A few Alaska legislative issues that will impact your civil liberties and civil rights.
Government for the people. That should be the theme of the 32nd Alaska Legislative Session. Alaska is facing too many crises that must be addressed with urgency and seriousness – the state's dire fiscal situation, supporting Alaskans as they continue to navigate the uncertainty of the COVID-19 pandemic, addressing systemic racism, and ensuring the public can fully participate in its democracy, from access to voting to having faith that its government is transparent.
A quick reminder: Things look a little bit different this year with COVID-19 rules and guidelines in place, but that doesn't mean we can't be engaged. The decisions the Legislature makes in Juneau this year will impact your civil liberties and rights, and we hope you'll join us in solidarity to demand a government that is transparent and accountable to the people it serves. Your elected leaders work for you.
There is a lot going on, but until the House organizes, it's hard to predict what bills will get traction. However, out of the gate, we have our eyes on a few key issues.
* Budget: Lawmakers have to work together to find solutions to the fiscal situation, and their solution can't drain the state's savings or make continued cuts to programs and resources that disproportionately impact vulnerable populations. We also have a lot of questions about the decision to spend the state's limited dollars to re-open a prison, instead of leveraging alternatives to incarceration (transitional housing, electronic monitoring, parole, and clemency).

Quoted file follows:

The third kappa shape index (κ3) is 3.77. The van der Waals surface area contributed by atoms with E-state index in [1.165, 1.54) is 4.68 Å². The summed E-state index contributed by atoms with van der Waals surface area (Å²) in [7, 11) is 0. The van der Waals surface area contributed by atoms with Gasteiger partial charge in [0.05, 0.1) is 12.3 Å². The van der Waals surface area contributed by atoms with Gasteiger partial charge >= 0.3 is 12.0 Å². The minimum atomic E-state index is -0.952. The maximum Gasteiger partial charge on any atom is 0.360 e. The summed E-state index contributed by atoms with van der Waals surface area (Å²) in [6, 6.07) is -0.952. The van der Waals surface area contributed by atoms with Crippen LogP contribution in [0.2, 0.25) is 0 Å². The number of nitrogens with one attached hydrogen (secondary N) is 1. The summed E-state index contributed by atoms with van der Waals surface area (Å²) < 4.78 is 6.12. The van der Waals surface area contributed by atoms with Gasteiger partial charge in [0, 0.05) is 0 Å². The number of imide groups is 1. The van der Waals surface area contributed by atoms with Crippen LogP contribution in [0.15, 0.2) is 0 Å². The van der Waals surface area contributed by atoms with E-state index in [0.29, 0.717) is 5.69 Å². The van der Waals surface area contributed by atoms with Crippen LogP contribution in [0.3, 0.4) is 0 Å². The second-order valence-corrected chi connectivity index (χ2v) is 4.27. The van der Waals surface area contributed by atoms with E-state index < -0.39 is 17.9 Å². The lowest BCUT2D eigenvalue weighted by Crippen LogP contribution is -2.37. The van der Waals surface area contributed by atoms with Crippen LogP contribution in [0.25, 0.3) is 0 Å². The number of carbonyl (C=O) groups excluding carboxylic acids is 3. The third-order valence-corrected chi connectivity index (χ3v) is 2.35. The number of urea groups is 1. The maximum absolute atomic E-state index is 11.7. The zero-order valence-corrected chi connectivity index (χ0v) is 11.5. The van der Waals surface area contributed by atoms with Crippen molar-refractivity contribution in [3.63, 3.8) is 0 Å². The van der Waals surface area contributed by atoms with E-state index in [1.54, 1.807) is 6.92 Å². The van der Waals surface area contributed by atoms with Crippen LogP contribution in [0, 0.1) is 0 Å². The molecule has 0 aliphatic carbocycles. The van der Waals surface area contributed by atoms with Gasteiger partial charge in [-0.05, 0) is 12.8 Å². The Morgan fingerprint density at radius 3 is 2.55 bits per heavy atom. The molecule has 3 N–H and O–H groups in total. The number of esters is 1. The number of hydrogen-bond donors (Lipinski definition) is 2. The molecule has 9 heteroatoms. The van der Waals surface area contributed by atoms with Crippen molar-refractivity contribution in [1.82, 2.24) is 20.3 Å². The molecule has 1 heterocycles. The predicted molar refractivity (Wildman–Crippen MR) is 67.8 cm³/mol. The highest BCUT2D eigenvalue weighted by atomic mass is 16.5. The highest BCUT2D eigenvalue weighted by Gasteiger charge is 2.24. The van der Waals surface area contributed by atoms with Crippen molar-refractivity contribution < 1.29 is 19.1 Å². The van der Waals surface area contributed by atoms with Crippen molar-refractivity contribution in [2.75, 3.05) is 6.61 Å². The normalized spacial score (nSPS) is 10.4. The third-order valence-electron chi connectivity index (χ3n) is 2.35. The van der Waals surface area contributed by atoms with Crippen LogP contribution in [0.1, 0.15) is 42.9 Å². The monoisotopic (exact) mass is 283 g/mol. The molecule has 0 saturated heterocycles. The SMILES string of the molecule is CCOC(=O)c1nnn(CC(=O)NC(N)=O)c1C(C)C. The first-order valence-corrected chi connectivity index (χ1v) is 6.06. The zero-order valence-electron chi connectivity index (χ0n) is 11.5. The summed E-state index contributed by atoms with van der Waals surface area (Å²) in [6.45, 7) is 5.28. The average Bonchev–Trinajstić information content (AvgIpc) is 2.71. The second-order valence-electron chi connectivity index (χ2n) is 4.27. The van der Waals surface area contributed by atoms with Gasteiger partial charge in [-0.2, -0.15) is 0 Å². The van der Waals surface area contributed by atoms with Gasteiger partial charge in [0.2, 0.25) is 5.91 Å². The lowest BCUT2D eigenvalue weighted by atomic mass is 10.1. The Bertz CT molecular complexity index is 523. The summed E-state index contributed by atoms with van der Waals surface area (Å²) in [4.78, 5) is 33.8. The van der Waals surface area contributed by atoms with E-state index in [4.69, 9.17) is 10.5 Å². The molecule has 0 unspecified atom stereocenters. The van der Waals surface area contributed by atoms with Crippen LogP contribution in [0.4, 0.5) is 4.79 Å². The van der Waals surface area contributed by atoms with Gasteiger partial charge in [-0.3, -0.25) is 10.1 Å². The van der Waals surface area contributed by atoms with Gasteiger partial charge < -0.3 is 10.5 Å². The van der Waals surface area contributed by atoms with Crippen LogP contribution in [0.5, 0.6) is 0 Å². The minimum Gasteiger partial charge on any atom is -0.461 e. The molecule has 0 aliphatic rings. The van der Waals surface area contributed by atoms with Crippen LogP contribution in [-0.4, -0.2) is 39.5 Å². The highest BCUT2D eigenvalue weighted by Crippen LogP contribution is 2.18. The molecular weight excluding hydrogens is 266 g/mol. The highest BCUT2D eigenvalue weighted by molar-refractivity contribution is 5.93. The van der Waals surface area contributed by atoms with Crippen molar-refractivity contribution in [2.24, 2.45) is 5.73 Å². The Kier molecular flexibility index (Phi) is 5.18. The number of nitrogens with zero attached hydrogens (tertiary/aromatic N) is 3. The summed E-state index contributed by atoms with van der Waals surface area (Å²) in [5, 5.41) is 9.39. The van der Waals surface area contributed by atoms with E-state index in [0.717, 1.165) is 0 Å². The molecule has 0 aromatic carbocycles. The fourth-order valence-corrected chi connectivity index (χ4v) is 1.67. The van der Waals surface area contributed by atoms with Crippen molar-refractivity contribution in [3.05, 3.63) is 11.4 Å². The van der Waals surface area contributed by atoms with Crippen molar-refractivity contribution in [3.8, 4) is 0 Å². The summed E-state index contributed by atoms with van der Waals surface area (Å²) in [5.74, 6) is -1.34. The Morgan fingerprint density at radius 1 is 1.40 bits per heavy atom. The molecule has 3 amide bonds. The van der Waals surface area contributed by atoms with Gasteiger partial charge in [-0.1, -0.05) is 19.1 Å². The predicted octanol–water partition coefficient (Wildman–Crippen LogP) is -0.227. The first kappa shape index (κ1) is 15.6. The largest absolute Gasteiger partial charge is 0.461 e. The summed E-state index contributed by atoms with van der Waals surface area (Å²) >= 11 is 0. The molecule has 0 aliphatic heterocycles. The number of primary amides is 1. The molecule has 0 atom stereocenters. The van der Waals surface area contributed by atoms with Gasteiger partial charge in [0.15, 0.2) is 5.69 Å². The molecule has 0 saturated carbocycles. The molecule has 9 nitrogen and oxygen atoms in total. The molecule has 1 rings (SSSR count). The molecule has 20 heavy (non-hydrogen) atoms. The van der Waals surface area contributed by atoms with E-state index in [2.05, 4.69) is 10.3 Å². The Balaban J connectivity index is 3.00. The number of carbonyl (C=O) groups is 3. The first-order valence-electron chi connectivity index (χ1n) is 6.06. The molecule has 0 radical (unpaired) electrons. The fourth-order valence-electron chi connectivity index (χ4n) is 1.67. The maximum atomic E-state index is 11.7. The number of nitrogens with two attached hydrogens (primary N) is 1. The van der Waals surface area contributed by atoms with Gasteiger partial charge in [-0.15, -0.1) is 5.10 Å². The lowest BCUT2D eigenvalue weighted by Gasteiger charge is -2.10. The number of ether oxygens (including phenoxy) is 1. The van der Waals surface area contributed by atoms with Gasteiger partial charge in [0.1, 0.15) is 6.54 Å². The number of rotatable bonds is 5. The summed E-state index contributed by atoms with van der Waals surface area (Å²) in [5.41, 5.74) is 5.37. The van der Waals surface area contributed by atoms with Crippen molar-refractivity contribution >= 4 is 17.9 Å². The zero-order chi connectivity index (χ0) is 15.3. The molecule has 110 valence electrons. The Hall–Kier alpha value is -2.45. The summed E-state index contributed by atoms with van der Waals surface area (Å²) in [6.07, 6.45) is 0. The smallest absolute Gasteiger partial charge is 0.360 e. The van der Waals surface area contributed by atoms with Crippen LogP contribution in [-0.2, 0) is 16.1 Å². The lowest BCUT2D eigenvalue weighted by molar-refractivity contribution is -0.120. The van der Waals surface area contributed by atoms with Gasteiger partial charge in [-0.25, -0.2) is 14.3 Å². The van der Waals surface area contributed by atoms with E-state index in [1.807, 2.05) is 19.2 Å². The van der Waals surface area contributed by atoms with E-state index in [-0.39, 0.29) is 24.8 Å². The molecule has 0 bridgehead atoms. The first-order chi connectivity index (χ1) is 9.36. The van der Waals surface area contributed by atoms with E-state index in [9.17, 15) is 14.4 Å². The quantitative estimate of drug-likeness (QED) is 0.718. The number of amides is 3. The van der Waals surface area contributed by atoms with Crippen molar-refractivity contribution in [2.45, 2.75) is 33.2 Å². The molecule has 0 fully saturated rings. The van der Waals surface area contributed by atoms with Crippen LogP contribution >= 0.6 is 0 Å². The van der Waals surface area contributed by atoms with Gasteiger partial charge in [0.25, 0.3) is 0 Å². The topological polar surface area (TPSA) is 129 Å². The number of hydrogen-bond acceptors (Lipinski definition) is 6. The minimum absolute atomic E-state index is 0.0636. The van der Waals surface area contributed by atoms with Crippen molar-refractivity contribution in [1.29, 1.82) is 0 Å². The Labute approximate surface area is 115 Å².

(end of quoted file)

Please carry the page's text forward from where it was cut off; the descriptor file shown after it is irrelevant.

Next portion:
* Attorney general confirmation: Governor Michael Dunleavy left a lot of important questions unanswered about former Attorneys General Kevin Clarkson and Ed Sniffen. When the Legislature holds a confirmation hearing for Treg Taylor, we hope to see them press the Governor for answers on the abrupt resignations of both.
* Voting rights: The voter suppression bill, SB 39, is already in play. This bill would eliminate the state's Automatic Voter Registration system, criminalize the possession of ballots in a wide variety of circumstances, prohibit certain municipalities from voting by mail, and erect other barriers to the ballot.
* Policing: Senator Elvi Gray-Jackson has proposed reforms for how police use force in Alaska. She filed a set of six bills related to the use of force policy – including legislation intended to ban chokeholds, require de-escalation, and establish a use-of-force database.
* Reproductive rights: Senator Shelley Hughes pre-filed a constitutional amendment (SJR 4) that would undermine Alaskans' constitutional right to abortion care.
* Independent judiciary: Senator Mike Shower pre-filed two pieces of legislation – one a constitutional amendment – that would increase the influence of the executive and legislative branches on the state's courts, and threaten the integrity of Alaska's independent judiciary.
To learn more about these bills, the budget, and Alaska's desperate need for legislative oversight, head to our full report. <[link removed]> We will also exercise our influence, and we want you right there with us. When constituents organize and make their voices heard, they make a difference. If you're interested in being more engaged with our work, please fill out this brief volunteer survey <[link removed]> to let us know what's important to you, and we will be in touch.
Thanks for sticking with us,
Pronouns: He, him, his
Advocacy Director, ACLU of Alaska